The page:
*ppSurface = NULL;

    EnterCriticalSection(&m_ObjectLock); // to safely release 
                                         // and possibly 
                                         // re-create resources

    IDirect3DSurface9 *pSurface = NULL;
    if (m_RenderedSurfaces.Dequeue(&pSurface) == S_OK)
    {
        hr = D3DXLoadSurfaceFromSurface(m_pReturnSurface,
                                        NULL,
                                        NULL,
                                        pSurface,
                                        NULL,
                                        NULL,
                                        D3DX_FILTER_NONE,
                                        0);

        m_AvailableSurfaces.Queue(pSurface);
        pSurface->Release();

        if (SUCCEEDED(hr))
        {
            *ppSurface = m_pReturnSurface;
        }
    }

    LeaveCriticalSection(&m_ObjectLock);

    return hr;
}

As you can see PresentSwapChain, HasNewSurfaceArrived and GetBackBufferNoRef only lock each other on accessing either m_AvailableSurfaces or m_RenderedSurfaces queues. But this locking is significantly shorter as threads don’t have to wait for long operations like surface copying.

The lock on m_ObjectLock doesn’t have anything to do with the scheduler’s thread. It’s there to synchronize with the parent’s class when it decides to recreate D3D resources and thus makes us recreate ours.

This implementation noticeably improved performance of the presenter. However, when rendering full HD video or making D3DImage resize relatively small video frames to full HD resolutions you still can notice discrete “jumps” instead of smooth playback. However this time the “jumps” are less harsh as they were with dropped frames. Instead, you see another anomaly caused by the fact that the scheduler manages to add too many frames to m_RenderedSurfaces and we are not feeding them fast enough to D3DImage so the video starts lagging behind and you can see, for example, that a person’s lips are often unsynchronized with what the person says. It’s not a huge gap (I’m talking in terms of milliseconds here) but still noticeable.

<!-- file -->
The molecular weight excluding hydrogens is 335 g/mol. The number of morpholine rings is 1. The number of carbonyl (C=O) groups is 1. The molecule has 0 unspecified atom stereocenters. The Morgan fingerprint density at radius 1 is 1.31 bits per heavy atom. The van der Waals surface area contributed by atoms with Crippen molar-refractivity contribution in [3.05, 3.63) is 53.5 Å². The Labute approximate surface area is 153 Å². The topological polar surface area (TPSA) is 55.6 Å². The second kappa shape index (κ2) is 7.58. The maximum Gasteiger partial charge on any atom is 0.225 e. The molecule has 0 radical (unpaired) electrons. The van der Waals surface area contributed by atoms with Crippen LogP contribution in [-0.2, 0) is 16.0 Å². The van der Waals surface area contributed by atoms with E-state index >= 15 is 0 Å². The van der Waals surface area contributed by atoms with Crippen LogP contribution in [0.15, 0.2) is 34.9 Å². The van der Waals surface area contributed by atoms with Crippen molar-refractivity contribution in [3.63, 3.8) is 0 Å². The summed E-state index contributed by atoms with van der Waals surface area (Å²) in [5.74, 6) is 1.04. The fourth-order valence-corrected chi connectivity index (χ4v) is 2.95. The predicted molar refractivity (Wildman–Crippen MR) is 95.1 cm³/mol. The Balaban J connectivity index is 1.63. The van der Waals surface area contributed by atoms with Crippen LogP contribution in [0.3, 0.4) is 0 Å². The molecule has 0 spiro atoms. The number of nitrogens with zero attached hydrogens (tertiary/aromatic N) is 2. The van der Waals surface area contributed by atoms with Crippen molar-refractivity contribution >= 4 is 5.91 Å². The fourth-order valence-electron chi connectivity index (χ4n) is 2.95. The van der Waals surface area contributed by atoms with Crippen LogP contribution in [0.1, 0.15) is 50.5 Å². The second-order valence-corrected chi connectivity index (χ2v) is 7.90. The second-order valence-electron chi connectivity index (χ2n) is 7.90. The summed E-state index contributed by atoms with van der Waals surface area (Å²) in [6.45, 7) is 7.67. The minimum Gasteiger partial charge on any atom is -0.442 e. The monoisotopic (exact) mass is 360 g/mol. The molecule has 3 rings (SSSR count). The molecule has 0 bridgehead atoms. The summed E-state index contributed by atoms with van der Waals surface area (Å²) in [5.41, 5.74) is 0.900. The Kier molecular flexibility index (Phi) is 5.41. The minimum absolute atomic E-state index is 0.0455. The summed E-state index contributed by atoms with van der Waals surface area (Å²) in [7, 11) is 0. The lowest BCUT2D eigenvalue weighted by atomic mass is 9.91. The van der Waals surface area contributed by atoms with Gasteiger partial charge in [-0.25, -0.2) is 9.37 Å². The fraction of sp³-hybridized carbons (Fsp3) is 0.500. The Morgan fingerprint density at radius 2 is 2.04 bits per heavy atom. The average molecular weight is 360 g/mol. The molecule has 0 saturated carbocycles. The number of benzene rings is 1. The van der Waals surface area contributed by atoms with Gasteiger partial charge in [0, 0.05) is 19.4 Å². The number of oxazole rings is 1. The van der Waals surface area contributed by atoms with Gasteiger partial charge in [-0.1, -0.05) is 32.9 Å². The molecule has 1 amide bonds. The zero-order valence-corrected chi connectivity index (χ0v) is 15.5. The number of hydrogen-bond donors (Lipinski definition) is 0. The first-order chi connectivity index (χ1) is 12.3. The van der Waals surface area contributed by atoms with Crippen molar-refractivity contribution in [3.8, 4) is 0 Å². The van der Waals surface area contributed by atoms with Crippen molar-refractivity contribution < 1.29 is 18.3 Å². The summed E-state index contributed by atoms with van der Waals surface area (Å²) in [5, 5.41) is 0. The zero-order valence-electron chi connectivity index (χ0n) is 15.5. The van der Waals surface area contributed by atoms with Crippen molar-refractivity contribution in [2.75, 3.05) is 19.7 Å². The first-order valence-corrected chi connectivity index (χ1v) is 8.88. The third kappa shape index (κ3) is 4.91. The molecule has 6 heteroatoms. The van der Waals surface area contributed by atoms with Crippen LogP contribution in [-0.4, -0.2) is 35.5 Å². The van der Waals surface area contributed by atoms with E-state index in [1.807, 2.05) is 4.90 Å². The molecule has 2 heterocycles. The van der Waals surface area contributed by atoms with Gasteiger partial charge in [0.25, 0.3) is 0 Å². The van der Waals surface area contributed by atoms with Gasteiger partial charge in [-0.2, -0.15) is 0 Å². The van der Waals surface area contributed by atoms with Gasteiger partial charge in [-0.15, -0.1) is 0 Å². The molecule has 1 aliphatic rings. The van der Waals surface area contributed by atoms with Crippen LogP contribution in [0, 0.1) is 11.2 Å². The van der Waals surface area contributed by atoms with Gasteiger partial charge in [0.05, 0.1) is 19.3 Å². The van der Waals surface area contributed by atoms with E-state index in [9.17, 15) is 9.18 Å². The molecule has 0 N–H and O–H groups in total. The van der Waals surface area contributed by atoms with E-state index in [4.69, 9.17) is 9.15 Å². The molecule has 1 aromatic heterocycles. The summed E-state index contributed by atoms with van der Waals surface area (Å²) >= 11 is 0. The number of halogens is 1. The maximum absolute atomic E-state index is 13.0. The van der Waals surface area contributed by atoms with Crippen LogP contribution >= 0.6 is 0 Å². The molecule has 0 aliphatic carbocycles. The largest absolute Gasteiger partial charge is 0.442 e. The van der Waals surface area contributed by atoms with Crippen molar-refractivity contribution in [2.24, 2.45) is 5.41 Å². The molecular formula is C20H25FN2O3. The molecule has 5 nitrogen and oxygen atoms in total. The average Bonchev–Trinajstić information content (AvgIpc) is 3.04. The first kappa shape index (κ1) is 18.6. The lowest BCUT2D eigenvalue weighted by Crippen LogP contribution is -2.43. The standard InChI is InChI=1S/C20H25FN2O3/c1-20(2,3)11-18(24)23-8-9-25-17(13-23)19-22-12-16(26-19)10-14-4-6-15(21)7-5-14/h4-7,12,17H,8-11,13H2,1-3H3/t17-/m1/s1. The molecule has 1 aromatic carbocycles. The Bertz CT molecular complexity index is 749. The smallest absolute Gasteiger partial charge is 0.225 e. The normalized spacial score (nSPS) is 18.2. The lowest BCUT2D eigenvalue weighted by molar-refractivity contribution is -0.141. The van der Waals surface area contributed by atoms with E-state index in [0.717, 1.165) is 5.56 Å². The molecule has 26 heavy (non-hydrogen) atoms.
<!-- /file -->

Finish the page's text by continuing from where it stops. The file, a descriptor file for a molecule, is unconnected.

We could add a check for frames’ presentation time before sending them to D3DImage but it would make us consciously start dropping frames again.

Third (much better) solution

This solution was inspired by WPF MediaKit project. The major difference is that instead of polling the renderer for new frames in CompositionTarget.Rendering event handler, we make the renderer callback into the managed code when a new frame is available. When I was running the MediaKit’s sample application I noticed that it produced better result than my previous solutions.

MediaKit’s version of the implementation renders a frame and sends a D3D surface to the managed code right in the callback before D3DImage is locked. This somewhat goes against official recommendation not to render on D3DImage’s back buffer when it’s unlocked.

I decided to make the callback a simple notification about a new surface availability. When we receive this notification we make our normal GetBackBufferNoRef() call to fetch the surface.

HRESULT PvpPresentEngine2::RegisterCallback(  
             IPvpPresenterCallback *pCallback)
{
    m_pCallback = pCallback;
    return S_OK;
}

HRESULT PvpPresentEngine2::PresentSwapChain(  
   IDirect3DSwapChain9* pSwapChain, IDirect3DSurface9* pSurface)